Stuttering is a highly complicated subject. I have been a person who stutters since childhood, and for the last four years, I have been building a company to help other people who stutter. Yet, I am amused by the fact that almost every day, I learn (or re-learn) something new about stuttering.
My journey with stuttering
My story is not too different from that of others - I grew up being the only person around my family and friends who stuttered, which made me feel quite isolated as neither they nor I knew what was going on. About half of my stuttering events resulted in something to laugh at, and the other half an awkward moment (perhaps only for myself).
Speaking to my family and relatives, it was not any easier than with strangers, which, looking back, seems bizarre. I went to several speech therapists, but I did not gain much “education” around stuttering. So how could I expect that others had any knowledge of stuttering at all?
We, humans, are “fixing machines” - we love to fix broken things since it is in our nature. So, I do not blame anyone (including myself) who tried to “fix my stuttering”.
It is ok to stutter
The first time I heard something akin to “it is ok to stutter” was ten years ago when I attended a speech therapy course (The McGuire Program), and Allan McGroarty (my fantastic course instructor) said to me: There is 0% chance of death if we stutter! So go out there and stutter. This statement blew my mind because until then, I worried about my fluency as if my life depended on it… and I was no longer in danger!
The second time I heard “It is ok to stutter” was from Stamma, the British Stammering Association, some years later. I wish I (and my family and relatives) would have heard and understood this many years ago.
Over time, I decided to move from “it is ok to stutter” to “I want to show everyone that I am a person who stutters” mindset, all the time. This approach worked (and still works) wonders, because the fear of stuttering only fuels more fear of stuttering.
Our graphic designer, Willemijn, explains this well here:
"Stuttering itself is okay, but it can cause a lot of struggle in our daily lives. When we judge and fight our stutter, for example, it can make the stutter last longer and make us frustrated. It’s important to see that the stutter isn’t always the struggle, it’s that we are fighting it. If we reduce the fighting, if we do the actions that are healthy for us, fluency will be a side effect of doing that. Our app will help you stick to those healthy actions, so you become more comfortable in communicating."
Embracing the “It is ok to stutter” mindset without support is hard
I would like to summarise Willemijn’s statement as follows:
Stuttering is not the problem (i.e., it is ok stutter). The struggle emotions we feel and convey when we speak is the problem.
That struggle could be the result of:
- The stress of not handling pressure while speaking.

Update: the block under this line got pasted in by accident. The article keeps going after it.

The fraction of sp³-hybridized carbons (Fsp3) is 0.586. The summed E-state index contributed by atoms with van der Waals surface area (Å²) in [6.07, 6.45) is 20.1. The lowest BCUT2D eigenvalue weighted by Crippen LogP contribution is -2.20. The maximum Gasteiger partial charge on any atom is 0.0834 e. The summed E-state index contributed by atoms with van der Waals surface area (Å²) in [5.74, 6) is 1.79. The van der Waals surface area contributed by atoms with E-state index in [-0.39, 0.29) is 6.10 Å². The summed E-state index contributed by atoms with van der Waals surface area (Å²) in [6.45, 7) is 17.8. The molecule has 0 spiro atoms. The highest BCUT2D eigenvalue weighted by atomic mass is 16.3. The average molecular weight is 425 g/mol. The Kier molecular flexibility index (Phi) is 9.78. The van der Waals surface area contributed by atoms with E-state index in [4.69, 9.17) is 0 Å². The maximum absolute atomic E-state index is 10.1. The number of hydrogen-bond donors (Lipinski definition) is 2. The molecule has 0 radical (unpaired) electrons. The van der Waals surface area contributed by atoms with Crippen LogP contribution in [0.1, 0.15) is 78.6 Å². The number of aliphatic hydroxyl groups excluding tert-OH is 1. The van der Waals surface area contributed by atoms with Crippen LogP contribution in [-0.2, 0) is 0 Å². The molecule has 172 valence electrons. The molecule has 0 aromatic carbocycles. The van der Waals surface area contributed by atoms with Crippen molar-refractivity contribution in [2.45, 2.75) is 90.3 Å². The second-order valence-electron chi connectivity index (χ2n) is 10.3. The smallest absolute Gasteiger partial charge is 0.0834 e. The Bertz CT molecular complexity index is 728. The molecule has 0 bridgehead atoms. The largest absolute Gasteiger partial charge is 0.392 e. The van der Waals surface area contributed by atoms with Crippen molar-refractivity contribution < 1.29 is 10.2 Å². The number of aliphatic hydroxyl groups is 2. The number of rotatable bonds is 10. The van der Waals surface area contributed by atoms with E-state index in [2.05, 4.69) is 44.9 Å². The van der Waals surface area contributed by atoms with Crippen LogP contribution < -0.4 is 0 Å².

- Uncertainty of not knowing when a block will occur and/or last.
- Feeling alone and different from others.
- The frustration of chasing fluency unsuccessfully. This is a great representation of the problem (by Willemijn too!).
In my experience, embracing the “It’s ok to stutter” mindset is not enough to change lifelong habits of trying to do exactly the opposite. When I joined the McGuire program, I would have immediately left the room if the first thing they had told me was that “it is ok to stutter”. Rather, that mindset came two days after the program started, when I had enough peer support and knowledge to embrace that concept.
The journey towards finding joy in speaking never ends
We tend to copy people and people are people - there will always be someone out there trying to “fix” our stuttering. Active acceptance and remembering every day that “it is ok to stutter” is one’s life journey.
At Benetalk we believe that everyone’s journey to finding joy in speaking will be different: for some, their journey may be linear, while for others, it may not. In either case, it will depend on how we manage our emotions on a daily basis.
If we do not remind ourselves daily that we are people who stutter, and stop hiding our stuttering, we will go back to the fear of stuttering, fueling our cycle again. The more we show to the world we stutter, the more we desensitise ourselves from stuttering. Therefore, desensitisation from stuttering (pillar #4 below) is one of our most important aspects at BeneTalk, and the following diagram shows how we believe joy in speaking can be achieved.
BeneTalk also helps handle pressure while speaking (pillar #1) and reduce avoidance (pilar #2). Our app does not detect fluency, rather it encourages a slower speech rate (so we take our time when speaking), whether it is stuttering or not.
Reducing tension to gain some level of control when a block occurs can be very helpful. There are simple practices that help to “stutter more easily” (pilar #3) with less tension (have you tried “fake stuttering”? it melts tension away! 😀). For some people, this pillar may be critical because of their high levels of fear.
Combining all the above pillars makes it easier to ingrain an “It is ok to stutter” mindset and find joy in speaking.
What are your thoughts? I would love to read your responses or feedback!